When utilizing a handheld 3d scanner, you might notice distinctive circular black-and-white patches attached to the objects undergoing scanning. These are known as markers, but what exactly is their function?
Figure 1: iReal M3 3D Scanning with Markers
The use of a handheld scanner involves dealing with a limited measurement area during each scan. Consequently, aligning data from multiple scans becomes essential. While several methods exist, including feature-based, texture-based, and hybrid techniques, marker-based alignment is often the preferred choice for small to medium-sized scanners. The circular patches mentioned earlier serve as markers in this context.
In the realm of handheld 3D scanning, each scan captures only a limited measurement area. Therefore, accurately aligning data from successive scans is crucial. There are various methods to achieve this alignment, including feature-based, texture-based, and hybrid approaches. However, for small to medium-sized scanners, marker-based alignment is often the method of choice. The aforementioned circular patches are these very markers.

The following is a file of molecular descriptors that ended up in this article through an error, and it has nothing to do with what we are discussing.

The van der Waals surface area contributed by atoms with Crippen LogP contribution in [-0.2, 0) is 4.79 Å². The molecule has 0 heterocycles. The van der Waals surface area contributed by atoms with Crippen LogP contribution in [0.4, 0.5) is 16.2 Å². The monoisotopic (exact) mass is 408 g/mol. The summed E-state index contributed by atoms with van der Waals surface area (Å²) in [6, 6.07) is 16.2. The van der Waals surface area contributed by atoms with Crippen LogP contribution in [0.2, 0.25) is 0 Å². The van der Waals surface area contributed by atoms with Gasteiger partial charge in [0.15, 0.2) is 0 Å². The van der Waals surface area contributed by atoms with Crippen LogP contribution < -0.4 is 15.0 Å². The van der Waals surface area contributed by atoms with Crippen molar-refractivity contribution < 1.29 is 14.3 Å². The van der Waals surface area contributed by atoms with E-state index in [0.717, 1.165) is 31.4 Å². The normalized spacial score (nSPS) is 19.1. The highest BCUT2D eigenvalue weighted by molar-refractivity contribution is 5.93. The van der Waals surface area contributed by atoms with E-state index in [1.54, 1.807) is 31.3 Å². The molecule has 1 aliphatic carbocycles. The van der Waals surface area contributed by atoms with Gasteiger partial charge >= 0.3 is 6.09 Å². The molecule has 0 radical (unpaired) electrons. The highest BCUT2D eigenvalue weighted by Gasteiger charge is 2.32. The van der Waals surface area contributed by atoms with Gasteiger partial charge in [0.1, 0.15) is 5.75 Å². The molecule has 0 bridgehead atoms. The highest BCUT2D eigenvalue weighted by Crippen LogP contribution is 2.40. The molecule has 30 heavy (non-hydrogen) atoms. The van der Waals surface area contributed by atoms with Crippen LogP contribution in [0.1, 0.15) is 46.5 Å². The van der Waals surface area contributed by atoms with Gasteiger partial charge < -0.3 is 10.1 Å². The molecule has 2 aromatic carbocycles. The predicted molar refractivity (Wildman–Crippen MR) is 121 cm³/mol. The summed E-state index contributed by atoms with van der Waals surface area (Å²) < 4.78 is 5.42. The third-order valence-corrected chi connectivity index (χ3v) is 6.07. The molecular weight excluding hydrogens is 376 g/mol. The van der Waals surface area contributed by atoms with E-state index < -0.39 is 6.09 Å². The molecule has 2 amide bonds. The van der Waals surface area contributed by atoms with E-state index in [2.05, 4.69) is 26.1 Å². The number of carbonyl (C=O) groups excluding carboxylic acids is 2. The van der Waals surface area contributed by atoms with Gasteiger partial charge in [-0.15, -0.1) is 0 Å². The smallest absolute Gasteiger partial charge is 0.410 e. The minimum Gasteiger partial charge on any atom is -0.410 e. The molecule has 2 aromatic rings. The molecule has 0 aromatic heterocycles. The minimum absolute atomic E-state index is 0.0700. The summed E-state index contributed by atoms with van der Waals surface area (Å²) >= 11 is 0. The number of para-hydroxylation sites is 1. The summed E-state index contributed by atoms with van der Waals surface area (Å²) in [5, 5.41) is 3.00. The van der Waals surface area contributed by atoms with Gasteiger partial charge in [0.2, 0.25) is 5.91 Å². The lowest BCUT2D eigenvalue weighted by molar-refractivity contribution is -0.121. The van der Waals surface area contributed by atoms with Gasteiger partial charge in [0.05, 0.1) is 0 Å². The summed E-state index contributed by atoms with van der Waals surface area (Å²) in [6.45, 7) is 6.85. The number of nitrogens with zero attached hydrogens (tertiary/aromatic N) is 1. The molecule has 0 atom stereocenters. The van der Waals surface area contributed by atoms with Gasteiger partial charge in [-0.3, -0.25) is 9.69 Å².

But what precisely are markers in 3D scanning?
Markers are commonly referred to as “reference points”, “target points”, or “tracking points”, terms that more accurately reflect their function in the scanning process. Specifically, ‘scanning marker points’ refer to a subset known as non-coded marker points. On the other hand, coded marker points exist, each bearing unique codes to further enhance the precision and efficiency of tracking. This exploration will initially focus on coded markers, dissecting their structure and utility in the 3D scanning process.
Coded markers are widely used in photogrammetric systems, which are based on the principle of capturing images to reconstruct three-dimensional objects in space.
Figure 2 illustrates the basic principles of camera imaging and triangulation, providing a reference for understanding the three-dimensional reconstruction process in photogrammetry.
Coded markers play a pivotal role in photogrammetric systems, which rely on capturing images to reconstruct three-dimensional structures in space. These systems utilize the foundational principles of camera imaging and triangulation, as depicted in Figure 2, offering a conceptual framework for understanding the 3D reconstruction process inherent in photogrammetry.
Figure 2: Camera Imaging Principle and Triangulation Principle
Aerial triangulation, based on photogrammetry, is a common method for three-dimensional reconstruction. Coded markers can serve as a means to calibrate the internal parameters of the camera. During camera calibration for aerial triangulation, multiple photos are taken from various angles, focusing on several coded markers. Each coded marker point corresponds to a unique code value, providing essential information for image recognition. The internal camera parameters, such as focal length, distortion, and offset, can be determined using triangulation algorithms.